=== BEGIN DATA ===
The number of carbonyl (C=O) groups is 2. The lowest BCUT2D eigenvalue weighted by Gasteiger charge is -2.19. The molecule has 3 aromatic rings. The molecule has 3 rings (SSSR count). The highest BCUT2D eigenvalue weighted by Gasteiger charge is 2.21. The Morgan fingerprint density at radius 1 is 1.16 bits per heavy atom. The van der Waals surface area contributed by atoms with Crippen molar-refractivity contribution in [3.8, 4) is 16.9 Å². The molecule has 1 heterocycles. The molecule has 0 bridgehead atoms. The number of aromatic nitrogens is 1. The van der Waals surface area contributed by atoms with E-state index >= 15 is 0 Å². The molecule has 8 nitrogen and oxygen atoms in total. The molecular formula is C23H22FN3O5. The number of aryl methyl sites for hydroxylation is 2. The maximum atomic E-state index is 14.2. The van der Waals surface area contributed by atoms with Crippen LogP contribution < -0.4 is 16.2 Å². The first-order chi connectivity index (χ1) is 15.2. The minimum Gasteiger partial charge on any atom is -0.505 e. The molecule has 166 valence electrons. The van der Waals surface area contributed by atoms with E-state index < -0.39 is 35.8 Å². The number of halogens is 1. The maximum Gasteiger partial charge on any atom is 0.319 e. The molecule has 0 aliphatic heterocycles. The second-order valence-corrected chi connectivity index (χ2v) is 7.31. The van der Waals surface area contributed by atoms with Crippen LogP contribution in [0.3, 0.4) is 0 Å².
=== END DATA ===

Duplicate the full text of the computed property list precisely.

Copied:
The number of carbonyl (C=O) groups is 2. The lowest BCUT2D eigenvalue weighted by Gasteiger charge is -2.19. The molecule has 3 aromatic rings. The molecule has 3 rings (SSSR count). The highest BCUT2D eigenvalue weighted by Gasteiger charge is 2.21. The Morgan fingerprint density at radius 1 is 1.16 bits per heavy atom. The van der Waals surface area contributed by atoms with Crippen molar-refractivity contribution in [3.8, 4) is 16.9 Å². The molecule has 1 heterocycles. The molecule has 0 bridgehead atoms. The number of aromatic nitrogens is 1. The van der Waals surface area contributed by atoms with E-state index >= 15 is 0 Å². The molecule has 8 nitrogen and oxygen atoms in total. The molecular formula is C23H22FN3O5. The number of aryl methyl sites for hydroxylation is 2. The maximum atomic E-state index is 14.2. The van der Waals surface area contributed by atoms with Crippen LogP contribution < -0.4 is 16.2 Å². The first-order chi connectivity index (χ1) is 15.2. The minimum Gasteiger partial charge on any atom is -0.505 e. The molecule has 166 valence electrons. The van der Waals surface area contributed by atoms with E-state index < -0.39 is 35.8 Å². The number of halogens is 1. The maximum Gasteiger partial charge on any atom is 0.319 e. The molecule has 0 aliphatic heterocycles. The second-order valence-corrected chi connectivity index (χ2v) is 7.31. The van der Waals surface area contributed by atoms with Crippen LogP contribution in [0.3, 0.4) is 0 Å².